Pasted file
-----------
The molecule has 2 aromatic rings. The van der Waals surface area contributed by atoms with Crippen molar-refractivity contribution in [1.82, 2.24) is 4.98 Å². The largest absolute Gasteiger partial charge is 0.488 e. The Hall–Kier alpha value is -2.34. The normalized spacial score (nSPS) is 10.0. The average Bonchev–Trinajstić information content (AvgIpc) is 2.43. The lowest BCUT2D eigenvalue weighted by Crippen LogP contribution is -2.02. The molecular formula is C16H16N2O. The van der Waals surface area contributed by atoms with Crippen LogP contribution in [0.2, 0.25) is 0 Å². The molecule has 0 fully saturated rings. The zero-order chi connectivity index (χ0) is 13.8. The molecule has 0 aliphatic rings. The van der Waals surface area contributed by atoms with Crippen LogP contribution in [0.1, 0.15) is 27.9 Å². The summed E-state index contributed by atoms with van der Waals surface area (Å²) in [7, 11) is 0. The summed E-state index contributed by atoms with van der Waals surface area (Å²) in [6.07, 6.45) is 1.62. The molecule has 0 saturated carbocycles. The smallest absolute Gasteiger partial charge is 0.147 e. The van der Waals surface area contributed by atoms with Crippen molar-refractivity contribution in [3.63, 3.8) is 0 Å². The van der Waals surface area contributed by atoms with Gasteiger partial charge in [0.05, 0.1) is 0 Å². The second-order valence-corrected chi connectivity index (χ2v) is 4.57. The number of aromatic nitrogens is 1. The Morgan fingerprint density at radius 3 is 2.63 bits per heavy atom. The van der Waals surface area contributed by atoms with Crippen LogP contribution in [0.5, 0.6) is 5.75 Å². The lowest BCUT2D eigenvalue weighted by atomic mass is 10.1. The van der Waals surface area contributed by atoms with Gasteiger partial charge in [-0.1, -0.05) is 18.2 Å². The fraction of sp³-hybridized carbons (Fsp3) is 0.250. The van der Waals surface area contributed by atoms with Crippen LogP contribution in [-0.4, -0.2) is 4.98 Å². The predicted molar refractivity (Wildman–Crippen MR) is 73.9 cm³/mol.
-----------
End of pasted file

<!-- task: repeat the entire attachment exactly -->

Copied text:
The molecule has 2 aromatic rings. The van der Waals surface area contributed by atoms with Crippen molar-refractivity contribution in [1.82, 2.24) is 4.98 Å². The largest absolute Gasteiger partial charge is 0.488 e. The Hall–Kier alpha value is -2.34. The normalized spacial score (nSPS) is 10.0. The average Bonchev–Trinajstić information content (AvgIpc) is 2.43. The lowest BCUT2D eigenvalue weighted by Crippen LogP contribution is -2.02. The molecular formula is C16H16N2O. The van der Waals surface area contributed by atoms with Crippen LogP contribution in [0.2, 0.25) is 0 Å². The molecule has 0 fully saturated rings. The zero-order chi connectivity index (χ0) is 13.8. The molecule has 0 aliphatic rings. The van der Waals surface area contributed by atoms with Crippen LogP contribution in [0.1, 0.15) is 27.9 Å². The summed E-state index contributed by atoms with van der Waals surface area (Å²) in [7, 11) is 0. The summed E-state index contributed by atoms with van der Waals surface area (Å²) in [6.07, 6.45) is 1.62. The molecule has 0 saturated carbocycles. The smallest absolute Gasteiger partial charge is 0.147 e. The van der Waals surface area contributed by atoms with Crippen molar-refractivity contribution in [3.63, 3.8) is 0 Å². The van der Waals surface area contributed by atoms with Gasteiger partial charge in [0.05, 0.1) is 0 Å². The second-order valence-corrected chi connectivity index (χ2v) is 4.57. The number of aromatic nitrogens is 1. The Morgan fingerprint density at radius 3 is 2.63 bits per heavy atom. The van der Waals surface area contributed by atoms with Crippen LogP contribution in [0.5, 0.6) is 5.75 Å². The lowest BCUT2D eigenvalue weighted by atomic mass is 10.1. The van der Waals surface area contributed by atoms with Gasteiger partial charge in [-0.1, -0.05) is 18.2 Å². The fraction of sp³-hybridized carbons (Fsp3) is 0.250. The van der Waals surface area contributed by atoms with Crippen LogP contribution in [-0.4, -0.2) is 4.98 Å². The predicted molar refractivity (Wildman–Crippen MR) is 73.9 cm³/mol.